This part with the mental toughness is what I was proudest of because there were quite a few minutes where I was thinking about not continuing. Not that I was in terrible pain, or that I was disappointed, just because it was just crazy uncomfortable.
Coming out of the Energy Lab and turning back on the Queen K Highway, I had just 10 km to go and I was confident that I could successfully make it back to the finish. I was getting passed left and right but I was able to stay positive and forward-focused.
All the volunteers were taking great care of the athletes; I probably would’ve had a good time if not for the fact that the Sun was just crushing everyone’s spirits and ability to communicate. I was able to run up Mark and Dave Hill and down Palani into the finish.
Despite my slower time, there is no such thing that compares to the magic of the Ironman® Hawaii Finish. It was great to cross the line and blow kisses to my family, and even better to STOP RUNNING!
Lesson Number One: Follow your carbo load protocol, keeping to the plan proven to be successful! I did not enjoy that run and while I don’t think it would’ve made a massive difference, not having the stomach discomfort or the frequent stops certainly would’ve made for a slightly faster race and a more enjoyable experience.
Lesson Number Two: Do a better job of assessing your run health at the end of the bike. Because I usually race in cooler conditions I don’t face a similar set of consequences like we do here in Hawaii. I think that pushing the last portion of the bike was likely part of my undoing.
Lesson Number Three: Better heat acclimation. While there was not much I could do with the weather, I certainly could have kept up those hotter workouts in the last few days leading to the race as part of my preparation. I’m not sure if that made a big difference, but in retrospect, I feel as though I lost that focus during the week. Fixing this imbalance will likely help in the future.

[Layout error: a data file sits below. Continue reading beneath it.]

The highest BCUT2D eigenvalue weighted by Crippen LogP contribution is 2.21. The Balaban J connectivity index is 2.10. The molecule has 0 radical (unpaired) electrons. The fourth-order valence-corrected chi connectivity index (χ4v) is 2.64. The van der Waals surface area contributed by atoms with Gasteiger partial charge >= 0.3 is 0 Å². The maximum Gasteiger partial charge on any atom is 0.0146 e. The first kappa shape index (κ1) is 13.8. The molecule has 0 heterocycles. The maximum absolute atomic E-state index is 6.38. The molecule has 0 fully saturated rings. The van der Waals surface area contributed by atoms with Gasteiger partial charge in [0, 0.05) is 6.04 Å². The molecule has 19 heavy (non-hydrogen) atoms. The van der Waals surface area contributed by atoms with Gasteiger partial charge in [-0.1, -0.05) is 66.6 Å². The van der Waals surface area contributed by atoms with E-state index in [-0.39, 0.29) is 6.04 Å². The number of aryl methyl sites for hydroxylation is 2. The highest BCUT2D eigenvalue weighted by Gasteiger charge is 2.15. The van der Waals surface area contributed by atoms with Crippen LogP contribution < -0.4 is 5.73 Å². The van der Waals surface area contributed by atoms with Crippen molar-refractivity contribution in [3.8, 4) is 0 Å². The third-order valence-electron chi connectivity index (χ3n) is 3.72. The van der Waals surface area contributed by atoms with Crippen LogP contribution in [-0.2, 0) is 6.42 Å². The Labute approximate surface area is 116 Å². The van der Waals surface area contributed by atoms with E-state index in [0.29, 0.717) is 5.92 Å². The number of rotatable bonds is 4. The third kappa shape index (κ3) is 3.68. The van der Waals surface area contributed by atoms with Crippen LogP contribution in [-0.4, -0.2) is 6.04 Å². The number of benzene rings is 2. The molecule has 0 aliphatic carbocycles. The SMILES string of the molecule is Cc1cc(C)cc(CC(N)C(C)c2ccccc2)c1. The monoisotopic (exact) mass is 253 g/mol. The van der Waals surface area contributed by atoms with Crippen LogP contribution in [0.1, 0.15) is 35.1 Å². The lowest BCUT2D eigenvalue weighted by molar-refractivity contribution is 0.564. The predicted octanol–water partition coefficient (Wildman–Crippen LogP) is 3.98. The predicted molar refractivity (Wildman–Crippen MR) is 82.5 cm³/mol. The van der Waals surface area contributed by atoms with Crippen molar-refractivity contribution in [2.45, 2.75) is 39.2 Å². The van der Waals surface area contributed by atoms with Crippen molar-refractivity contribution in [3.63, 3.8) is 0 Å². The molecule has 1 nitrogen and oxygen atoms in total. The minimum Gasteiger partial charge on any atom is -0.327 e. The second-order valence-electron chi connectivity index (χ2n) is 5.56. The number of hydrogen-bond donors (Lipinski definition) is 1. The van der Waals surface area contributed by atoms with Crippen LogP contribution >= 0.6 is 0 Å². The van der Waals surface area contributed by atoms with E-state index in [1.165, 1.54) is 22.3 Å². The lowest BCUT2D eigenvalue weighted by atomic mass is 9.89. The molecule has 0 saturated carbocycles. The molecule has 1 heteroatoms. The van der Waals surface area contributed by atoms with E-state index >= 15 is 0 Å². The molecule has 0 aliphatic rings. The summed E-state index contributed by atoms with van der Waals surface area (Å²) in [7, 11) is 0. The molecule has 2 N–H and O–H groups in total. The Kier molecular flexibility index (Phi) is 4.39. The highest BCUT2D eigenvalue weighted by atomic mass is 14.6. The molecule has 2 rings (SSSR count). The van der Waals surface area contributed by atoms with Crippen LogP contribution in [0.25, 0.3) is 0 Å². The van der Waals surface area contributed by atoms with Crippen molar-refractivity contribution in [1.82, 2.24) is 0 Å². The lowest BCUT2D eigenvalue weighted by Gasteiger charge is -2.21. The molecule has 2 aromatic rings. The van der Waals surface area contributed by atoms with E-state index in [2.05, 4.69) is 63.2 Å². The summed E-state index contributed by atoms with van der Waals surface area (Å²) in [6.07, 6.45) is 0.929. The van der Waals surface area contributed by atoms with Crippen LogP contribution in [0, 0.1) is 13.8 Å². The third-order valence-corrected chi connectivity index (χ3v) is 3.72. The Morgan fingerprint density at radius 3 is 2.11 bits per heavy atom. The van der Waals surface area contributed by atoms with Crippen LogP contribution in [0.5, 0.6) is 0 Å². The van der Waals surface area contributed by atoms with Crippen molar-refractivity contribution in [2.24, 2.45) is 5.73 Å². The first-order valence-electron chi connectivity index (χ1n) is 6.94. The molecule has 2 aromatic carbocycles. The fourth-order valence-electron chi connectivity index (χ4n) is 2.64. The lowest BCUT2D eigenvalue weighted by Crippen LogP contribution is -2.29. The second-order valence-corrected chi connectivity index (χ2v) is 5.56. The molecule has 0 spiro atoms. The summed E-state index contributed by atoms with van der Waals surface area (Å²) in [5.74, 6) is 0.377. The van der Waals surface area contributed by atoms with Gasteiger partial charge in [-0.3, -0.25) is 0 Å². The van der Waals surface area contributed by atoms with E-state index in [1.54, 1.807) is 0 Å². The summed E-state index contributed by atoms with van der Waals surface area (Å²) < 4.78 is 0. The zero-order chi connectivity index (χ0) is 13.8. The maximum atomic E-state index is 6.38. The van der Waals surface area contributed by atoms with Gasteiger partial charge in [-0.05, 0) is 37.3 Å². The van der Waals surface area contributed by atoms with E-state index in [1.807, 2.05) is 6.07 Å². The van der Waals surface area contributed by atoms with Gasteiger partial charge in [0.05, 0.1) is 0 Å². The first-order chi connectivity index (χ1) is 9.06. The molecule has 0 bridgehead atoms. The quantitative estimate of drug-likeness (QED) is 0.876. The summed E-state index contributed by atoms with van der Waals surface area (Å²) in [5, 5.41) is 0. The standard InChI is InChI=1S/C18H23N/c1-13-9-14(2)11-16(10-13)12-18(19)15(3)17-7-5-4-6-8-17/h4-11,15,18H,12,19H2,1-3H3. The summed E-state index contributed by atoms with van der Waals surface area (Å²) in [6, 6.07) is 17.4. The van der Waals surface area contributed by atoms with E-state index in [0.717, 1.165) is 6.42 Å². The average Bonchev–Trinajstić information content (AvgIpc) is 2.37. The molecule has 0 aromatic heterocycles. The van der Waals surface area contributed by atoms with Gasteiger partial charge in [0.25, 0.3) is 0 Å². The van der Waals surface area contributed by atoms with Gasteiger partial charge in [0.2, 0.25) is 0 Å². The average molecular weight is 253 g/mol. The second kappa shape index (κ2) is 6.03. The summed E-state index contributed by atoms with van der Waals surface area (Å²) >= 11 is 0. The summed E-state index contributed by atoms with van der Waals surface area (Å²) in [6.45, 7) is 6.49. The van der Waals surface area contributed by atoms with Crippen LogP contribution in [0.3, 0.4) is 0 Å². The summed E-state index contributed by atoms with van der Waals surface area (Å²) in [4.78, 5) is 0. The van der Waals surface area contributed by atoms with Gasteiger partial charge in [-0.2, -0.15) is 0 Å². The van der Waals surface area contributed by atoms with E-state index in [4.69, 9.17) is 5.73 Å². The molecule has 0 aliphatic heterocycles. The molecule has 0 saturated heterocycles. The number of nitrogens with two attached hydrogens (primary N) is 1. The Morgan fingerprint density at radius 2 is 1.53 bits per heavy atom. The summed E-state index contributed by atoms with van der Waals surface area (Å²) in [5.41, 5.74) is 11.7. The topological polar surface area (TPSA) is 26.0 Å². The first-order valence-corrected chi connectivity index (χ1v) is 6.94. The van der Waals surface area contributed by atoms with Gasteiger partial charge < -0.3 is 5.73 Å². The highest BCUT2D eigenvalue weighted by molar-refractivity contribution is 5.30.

Lesson Number Four: A good swim makes all the difference at the start of the bike in Hawaii. I was in a better group from the outset and had very little adjusting to do for the whole ride out. While this doesn’t necessarily mean that the people I was riding with were good bike handlers, it did cut down on all of the logistical stuff I usually have to worry about at the start of the bike which just allowed me to ride.
Lesson Number Five: Aerobar time is not readily available. I am fastest when I am in that aero bars with my head down, but there’s very little time for that to happen here on the Big Island – given how big the group is and the relative strength of everyone who is racing. As such, there were very few places I felt like I could really go fast and it was more a game of higher watts versus my typical slippery speed. I need to be ready to handle higher watts and to find better intermediary aero or speed opportunities if at all possible.
Lesson Number Six: Intermediary goals on the run. I had a goal for the first and second half of the run and the pacing strategy to execute, but in retrospect, I didn’t have a lot to keep me going within those spaces. Aside from “doing something to stop the pain,” or “going to the bathroom” there was very little else for me to focus on. I think my race probably suffered because of that.
Overall I was pleased with my performance and very excited about what we were able to accomplish here on the Big Island as a brand. Huge shout out to our Marketing Director Mariah Bridges who makes doing the impossible look easy — we killed it!!!!
I look forward to enjoying some downtime when I get back home to the family. Hawaii is a special place for many reasons and I hope to make it back to race again another day!